Chairman,CLA Board of Directors
Syngenta Crop Protection
President and CEO
Fruit and vegetable consumption has been linked to many health benefits: the reduced risk of cancer, diabetes, cholesterol and heart disease; an overall decreased risk of mortality; and savings in health care costs. With the responsible use of today's agricultural tools, such as pesticides, farmers are able to safely grow the healthy crops you and your family need to lead a healthy life.
- Using today’s inputs and practices, one farm is able to grow enough food for 155 people, representing a 262 percent increase over the past 65 years.
- Due to the increased availability of fresh food, crop protection products provide a 47.92 percent savings in overall grocery bills for a family of four in the U.S., as well as creating an additional 1,040,661 jobs that generate more than $33 billion in wages.
- Crop protection products also help support one of the country’s most valuable exports: food. Agricultural exports continue to soar and represent approximately $152 billion in value.
Crop protection plays the critical role in supporting an economically thriving agricultural system in the U.S. and the productive farmland on which the system is built.
In addition to increasing the year-round availability of your favorite produce at the grocery store, crop protection products also contribute to stronger environmental and human health, sustainable growing practices and ecological diversity. Practices like conservation tillage, cover crops and irrigation reduce soil erosion, decrease water use and minimize agriculture’s carbon footprint. Research has shown that crop protection products play an important role in the optimization of natural resources:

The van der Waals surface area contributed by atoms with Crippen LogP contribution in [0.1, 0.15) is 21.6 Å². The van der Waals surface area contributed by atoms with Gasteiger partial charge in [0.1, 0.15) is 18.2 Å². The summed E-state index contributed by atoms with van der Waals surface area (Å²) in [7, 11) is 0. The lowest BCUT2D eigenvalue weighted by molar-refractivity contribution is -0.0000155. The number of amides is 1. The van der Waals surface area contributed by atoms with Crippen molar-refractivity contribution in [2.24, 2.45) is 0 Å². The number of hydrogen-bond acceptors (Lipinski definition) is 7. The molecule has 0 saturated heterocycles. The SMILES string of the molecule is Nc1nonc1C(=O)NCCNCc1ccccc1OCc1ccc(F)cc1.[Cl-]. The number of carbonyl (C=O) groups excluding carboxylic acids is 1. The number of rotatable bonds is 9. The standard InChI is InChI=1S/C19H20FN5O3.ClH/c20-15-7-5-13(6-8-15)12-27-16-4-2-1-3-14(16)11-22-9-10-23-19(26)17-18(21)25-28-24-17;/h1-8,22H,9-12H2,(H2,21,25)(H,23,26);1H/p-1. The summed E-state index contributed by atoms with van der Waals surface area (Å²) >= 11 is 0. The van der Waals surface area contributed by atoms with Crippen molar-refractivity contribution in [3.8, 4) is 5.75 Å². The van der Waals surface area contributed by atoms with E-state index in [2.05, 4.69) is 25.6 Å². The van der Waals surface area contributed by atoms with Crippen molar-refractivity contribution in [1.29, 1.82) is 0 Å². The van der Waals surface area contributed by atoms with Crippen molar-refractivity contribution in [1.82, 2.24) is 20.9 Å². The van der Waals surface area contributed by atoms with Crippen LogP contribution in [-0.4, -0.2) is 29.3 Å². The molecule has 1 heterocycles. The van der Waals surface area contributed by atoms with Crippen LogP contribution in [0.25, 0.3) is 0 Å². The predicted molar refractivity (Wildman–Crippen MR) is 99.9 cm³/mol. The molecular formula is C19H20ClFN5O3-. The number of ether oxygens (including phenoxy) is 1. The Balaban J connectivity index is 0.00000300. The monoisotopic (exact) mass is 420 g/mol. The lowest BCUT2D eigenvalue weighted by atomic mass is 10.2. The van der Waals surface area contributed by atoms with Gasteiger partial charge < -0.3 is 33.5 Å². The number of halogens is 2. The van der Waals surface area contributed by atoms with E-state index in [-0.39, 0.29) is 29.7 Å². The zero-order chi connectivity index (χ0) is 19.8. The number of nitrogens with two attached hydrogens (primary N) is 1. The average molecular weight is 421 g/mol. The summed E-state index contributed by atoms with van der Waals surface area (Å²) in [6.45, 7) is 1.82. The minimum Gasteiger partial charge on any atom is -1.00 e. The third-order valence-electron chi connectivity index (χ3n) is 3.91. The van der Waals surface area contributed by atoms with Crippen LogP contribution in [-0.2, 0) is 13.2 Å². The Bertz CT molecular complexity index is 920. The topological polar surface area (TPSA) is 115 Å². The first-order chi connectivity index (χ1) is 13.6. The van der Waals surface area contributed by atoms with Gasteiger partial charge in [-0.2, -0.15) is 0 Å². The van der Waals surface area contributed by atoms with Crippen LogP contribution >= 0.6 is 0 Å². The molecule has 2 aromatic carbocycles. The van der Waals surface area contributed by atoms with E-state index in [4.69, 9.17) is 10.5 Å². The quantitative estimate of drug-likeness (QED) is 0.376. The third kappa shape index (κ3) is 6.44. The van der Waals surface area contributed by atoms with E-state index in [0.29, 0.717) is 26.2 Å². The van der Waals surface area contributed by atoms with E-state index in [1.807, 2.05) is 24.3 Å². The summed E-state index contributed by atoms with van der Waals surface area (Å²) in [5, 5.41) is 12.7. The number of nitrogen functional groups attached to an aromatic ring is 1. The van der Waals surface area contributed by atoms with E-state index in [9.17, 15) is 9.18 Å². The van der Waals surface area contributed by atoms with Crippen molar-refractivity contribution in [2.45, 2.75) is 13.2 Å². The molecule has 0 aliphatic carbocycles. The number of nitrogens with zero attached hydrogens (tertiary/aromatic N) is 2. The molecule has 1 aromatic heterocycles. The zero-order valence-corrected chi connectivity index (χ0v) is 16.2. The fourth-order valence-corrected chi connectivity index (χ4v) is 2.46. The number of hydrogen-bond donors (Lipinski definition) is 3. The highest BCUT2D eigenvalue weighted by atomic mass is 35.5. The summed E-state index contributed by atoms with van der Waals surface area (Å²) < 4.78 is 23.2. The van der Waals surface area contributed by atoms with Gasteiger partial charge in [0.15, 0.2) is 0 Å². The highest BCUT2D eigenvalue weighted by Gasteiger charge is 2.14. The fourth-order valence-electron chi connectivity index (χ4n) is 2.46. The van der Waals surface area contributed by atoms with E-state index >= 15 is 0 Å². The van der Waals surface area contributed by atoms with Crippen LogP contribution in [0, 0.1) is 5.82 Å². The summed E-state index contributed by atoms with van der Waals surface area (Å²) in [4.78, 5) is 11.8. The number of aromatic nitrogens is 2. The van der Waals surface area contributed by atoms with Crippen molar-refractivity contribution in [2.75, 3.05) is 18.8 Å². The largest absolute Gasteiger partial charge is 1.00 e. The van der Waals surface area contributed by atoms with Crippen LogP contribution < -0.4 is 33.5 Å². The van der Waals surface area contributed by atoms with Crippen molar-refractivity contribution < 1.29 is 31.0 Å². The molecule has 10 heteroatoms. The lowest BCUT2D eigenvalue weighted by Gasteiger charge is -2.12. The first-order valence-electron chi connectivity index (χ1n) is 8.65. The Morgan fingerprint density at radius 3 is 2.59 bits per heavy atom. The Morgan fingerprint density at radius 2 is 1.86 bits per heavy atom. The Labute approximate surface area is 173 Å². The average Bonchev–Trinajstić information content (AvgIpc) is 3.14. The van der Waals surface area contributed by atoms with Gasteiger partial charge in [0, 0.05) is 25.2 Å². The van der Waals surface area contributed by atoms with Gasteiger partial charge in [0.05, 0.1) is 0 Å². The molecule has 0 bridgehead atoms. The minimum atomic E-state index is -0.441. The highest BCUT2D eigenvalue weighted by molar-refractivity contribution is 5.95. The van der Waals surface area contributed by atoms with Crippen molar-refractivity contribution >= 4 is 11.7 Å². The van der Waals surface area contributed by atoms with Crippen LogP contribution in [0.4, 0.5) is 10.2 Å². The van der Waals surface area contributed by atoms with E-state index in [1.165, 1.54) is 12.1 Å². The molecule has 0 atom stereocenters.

- Crop protection products decrease the need for tillage operations, thereby reducing fossil fuel use by 558 million gallons per year, equaling 22.2 billion pounds of carbon dioxide emissions.
- Conservation tillage coupled with pesticides can reduce soil erosion by up to 90 percent.
- Pesticides help protect vulnerable species, 42 percent of which are endangered because of invasive species. Crop protection is used to preserve land and resources for native species.
CropLife Foundation’s StewardshipFirst™ initiative defines crop protection stewardship as the ethical management of a pesticide’s life cycle, from the product’s creation to its distribution and sale to the approved disposal of the container. Through the development of cooperative relationships with other national trade associations, grower groups, consumer advocacy organizations and regulatory bodies on the federal, state and local levels, CropLife StewardshipFirst™ works to continually improve and modernize stewardship practices; reinforce the proper use and disposal information for crop protection materials; and provide education for regulators and key stakeholders on voluntary industry stewardship initiatives. Through the CropLife StewardshipFirst™ initiative, the crop protection industry remains accountable for the conservation of natural resources through responsible pesticide use and the conscientious recycling and disposal of pesticide containers.